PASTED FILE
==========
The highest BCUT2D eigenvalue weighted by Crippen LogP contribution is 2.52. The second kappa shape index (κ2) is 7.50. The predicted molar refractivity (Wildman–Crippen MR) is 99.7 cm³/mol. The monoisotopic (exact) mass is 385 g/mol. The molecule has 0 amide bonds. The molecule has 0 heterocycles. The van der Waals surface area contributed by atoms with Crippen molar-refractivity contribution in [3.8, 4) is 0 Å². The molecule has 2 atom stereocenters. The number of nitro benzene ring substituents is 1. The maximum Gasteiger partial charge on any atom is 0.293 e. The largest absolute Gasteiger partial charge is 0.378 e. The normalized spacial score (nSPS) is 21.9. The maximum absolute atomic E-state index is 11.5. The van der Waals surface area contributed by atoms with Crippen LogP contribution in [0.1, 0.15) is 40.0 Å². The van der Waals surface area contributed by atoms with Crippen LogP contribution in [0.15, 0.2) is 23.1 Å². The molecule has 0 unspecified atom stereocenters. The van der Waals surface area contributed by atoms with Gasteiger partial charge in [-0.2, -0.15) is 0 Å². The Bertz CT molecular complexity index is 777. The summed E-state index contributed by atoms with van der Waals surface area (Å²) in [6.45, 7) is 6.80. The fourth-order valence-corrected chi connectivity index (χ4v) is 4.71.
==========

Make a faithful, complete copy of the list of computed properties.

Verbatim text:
The highest BCUT2D eigenvalue weighted by Crippen LogP contribution is 2.52. The second kappa shape index (κ2) is 7.50. The predicted molar refractivity (Wildman–Crippen MR) is 99.7 cm³/mol. The monoisotopic (exact) mass is 385 g/mol. The molecule has 0 amide bonds. The molecule has 0 heterocycles. The van der Waals surface area contributed by atoms with Crippen molar-refractivity contribution in [3.8, 4) is 0 Å². The molecule has 2 atom stereocenters. The number of nitro benzene ring substituents is 1. The maximum Gasteiger partial charge on any atom is 0.293 e. The largest absolute Gasteiger partial charge is 0.378 e. The normalized spacial score (nSPS) is 21.9. The maximum absolute atomic E-state index is 11.5. The van der Waals surface area contributed by atoms with Crippen LogP contribution in [0.1, 0.15) is 40.0 Å². The van der Waals surface area contributed by atoms with Crippen LogP contribution in [0.15, 0.2) is 23.1 Å². The molecule has 0 unspecified atom stereocenters. The van der Waals surface area contributed by atoms with Gasteiger partial charge in [-0.2, -0.15) is 0 Å². The Bertz CT molecular complexity index is 777. The summed E-state index contributed by atoms with van der Waals surface area (Å²) in [6.45, 7) is 6.80. The fourth-order valence-corrected chi connectivity index (χ4v) is 4.71.